Urban car owners know that in a big city, street parking is at a premium. Only so many spots are open at any given time, and the list of restrictions can be downright byzantine: loading zones, permit requirements, street cleaning days, snow emergency rules, and so on and so forth.
Fortunately Hi-Park, an Israeli startup based in Tel Aviv, is working on a solution that will allow city drivers to find and share open parking spots in real time. Even better, it doesn’t require another gadget clinging to your windshield — just a mobile app, which turns your smartphone into a parking spot-seeking dashcam.
Hi-Park’s machine vision algorithms scan the road as you drive around, identifying any gap large enough to fit a vehicle. Each spot is location-tagged and uploaded so that it will be visible to other users. Meanwhile, you’ll be able to see open spots others have passed near your own destination, and get turn-by-turn directions to reach them…hopefully before anyone else.
Timing, of course, is everything, and Hi-Park can’t prevent other drivers from finding a spot before you do. But even then, you’re likely to see another spot opening up nearby, because the company says it only takes a small number of machine-vision contributors to get pretty regular coverage across much of a city. Compare Hi-Park to apps that crowdsource up-to-date gas prices, or even to Wikipedia: Those platforms are useful even though only a small minority of users actually contribute updates.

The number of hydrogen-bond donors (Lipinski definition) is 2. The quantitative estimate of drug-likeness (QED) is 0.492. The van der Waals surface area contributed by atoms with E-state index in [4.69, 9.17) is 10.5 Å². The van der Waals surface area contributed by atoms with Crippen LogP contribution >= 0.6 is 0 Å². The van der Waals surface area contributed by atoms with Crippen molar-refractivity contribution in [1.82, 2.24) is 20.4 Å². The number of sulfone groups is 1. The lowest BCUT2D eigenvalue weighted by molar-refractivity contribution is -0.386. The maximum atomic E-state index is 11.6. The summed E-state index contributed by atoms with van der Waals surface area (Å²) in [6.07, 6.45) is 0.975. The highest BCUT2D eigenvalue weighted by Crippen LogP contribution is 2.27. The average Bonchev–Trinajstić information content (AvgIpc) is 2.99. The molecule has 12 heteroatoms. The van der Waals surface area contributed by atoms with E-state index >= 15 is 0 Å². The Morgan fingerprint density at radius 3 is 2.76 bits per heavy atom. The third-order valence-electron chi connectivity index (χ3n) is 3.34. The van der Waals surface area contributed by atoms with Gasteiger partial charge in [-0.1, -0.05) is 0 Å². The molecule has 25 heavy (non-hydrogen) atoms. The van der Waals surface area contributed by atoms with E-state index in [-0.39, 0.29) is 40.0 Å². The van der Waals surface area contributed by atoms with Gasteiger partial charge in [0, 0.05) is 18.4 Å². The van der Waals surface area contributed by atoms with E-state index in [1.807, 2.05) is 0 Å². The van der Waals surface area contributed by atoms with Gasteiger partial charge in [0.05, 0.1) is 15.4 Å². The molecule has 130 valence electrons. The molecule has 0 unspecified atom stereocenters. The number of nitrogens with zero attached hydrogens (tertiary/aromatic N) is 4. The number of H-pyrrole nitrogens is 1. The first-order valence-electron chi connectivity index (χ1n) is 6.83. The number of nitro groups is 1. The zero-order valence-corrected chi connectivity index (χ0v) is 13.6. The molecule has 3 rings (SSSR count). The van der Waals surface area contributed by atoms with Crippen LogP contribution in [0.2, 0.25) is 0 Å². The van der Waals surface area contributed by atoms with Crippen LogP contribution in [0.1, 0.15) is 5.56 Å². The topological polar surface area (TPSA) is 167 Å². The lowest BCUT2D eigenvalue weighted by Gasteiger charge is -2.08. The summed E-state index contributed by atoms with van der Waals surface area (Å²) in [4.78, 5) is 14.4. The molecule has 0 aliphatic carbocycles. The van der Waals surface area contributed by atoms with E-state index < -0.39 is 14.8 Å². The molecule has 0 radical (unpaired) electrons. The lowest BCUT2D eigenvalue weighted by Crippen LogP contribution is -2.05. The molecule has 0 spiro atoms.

Hi-Park was one of a dozen startups accepted last month to the ChallengeUp! accelerator program, which is run by Intel, Cisco and Deutsche Telecom. Beyond crowdsourcing a solution to urban parking, the team hopes the app will also collect data about road hazards, gas prices, and other info useful to drivers. Eventually the software could be integrated with other mapping software and GPS devices, or included as part of the on-board “infotainment” systems in many cars.
Check out the video below to see Hi-Park’s machine vision app in action.